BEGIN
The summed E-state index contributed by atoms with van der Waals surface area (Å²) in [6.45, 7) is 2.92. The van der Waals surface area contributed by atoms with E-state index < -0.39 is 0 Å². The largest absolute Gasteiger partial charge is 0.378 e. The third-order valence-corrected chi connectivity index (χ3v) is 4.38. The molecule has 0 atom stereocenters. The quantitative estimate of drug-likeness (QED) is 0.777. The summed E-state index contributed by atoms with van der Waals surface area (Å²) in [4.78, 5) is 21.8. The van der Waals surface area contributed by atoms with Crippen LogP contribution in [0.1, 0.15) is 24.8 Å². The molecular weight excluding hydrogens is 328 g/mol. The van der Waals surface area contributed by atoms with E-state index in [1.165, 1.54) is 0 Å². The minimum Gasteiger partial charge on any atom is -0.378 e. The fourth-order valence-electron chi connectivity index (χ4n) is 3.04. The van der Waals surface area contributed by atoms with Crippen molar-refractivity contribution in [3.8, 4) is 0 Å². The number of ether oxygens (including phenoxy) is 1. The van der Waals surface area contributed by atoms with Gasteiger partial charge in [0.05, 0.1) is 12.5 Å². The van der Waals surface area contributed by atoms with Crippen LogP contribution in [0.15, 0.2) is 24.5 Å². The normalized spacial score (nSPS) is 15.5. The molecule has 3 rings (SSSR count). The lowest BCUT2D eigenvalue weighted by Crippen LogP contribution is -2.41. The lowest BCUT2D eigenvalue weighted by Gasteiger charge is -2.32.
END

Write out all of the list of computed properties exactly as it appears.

The summed E-state index contributed by atoms with van der Waals surface area (Å²) in [6.45, 7) is 2.92. The van der Waals surface area contributed by atoms with E-state index < -0.39 is 0 Å². The largest absolute Gasteiger partial charge is 0.378 e. The third-order valence-corrected chi connectivity index (χ3v) is 4.38. The molecule has 0 atom stereocenters. The quantitative estimate of drug-likeness (QED) is 0.777. The summed E-state index contributed by atoms with van der Waals surface area (Å²) in [4.78, 5) is 21.8. The van der Waals surface area contributed by atoms with Crippen LogP contribution in [0.1, 0.15) is 24.8 Å². The molecular weight excluding hydrogens is 328 g/mol. The van der Waals surface area contributed by atoms with E-state index in [1.165, 1.54) is 0 Å². The minimum Gasteiger partial charge on any atom is -0.378 e. The fourth-order valence-electron chi connectivity index (χ4n) is 3.04. The van der Waals surface area contributed by atoms with Crippen molar-refractivity contribution in [3.8, 4) is 0 Å². The number of ether oxygens (including phenoxy) is 1. The van der Waals surface area contributed by atoms with Gasteiger partial charge in [0.05, 0.1) is 12.5 Å². The van der Waals surface area contributed by atoms with Crippen LogP contribution in [0.15, 0.2) is 24.5 Å². The normalized spacial score (nSPS) is 15.5. The molecule has 3 rings (SSSR count). The lowest BCUT2D eigenvalue weighted by Crippen LogP contribution is -2.41. The lowest BCUT2D eigenvalue weighted by Gasteiger charge is -2.32.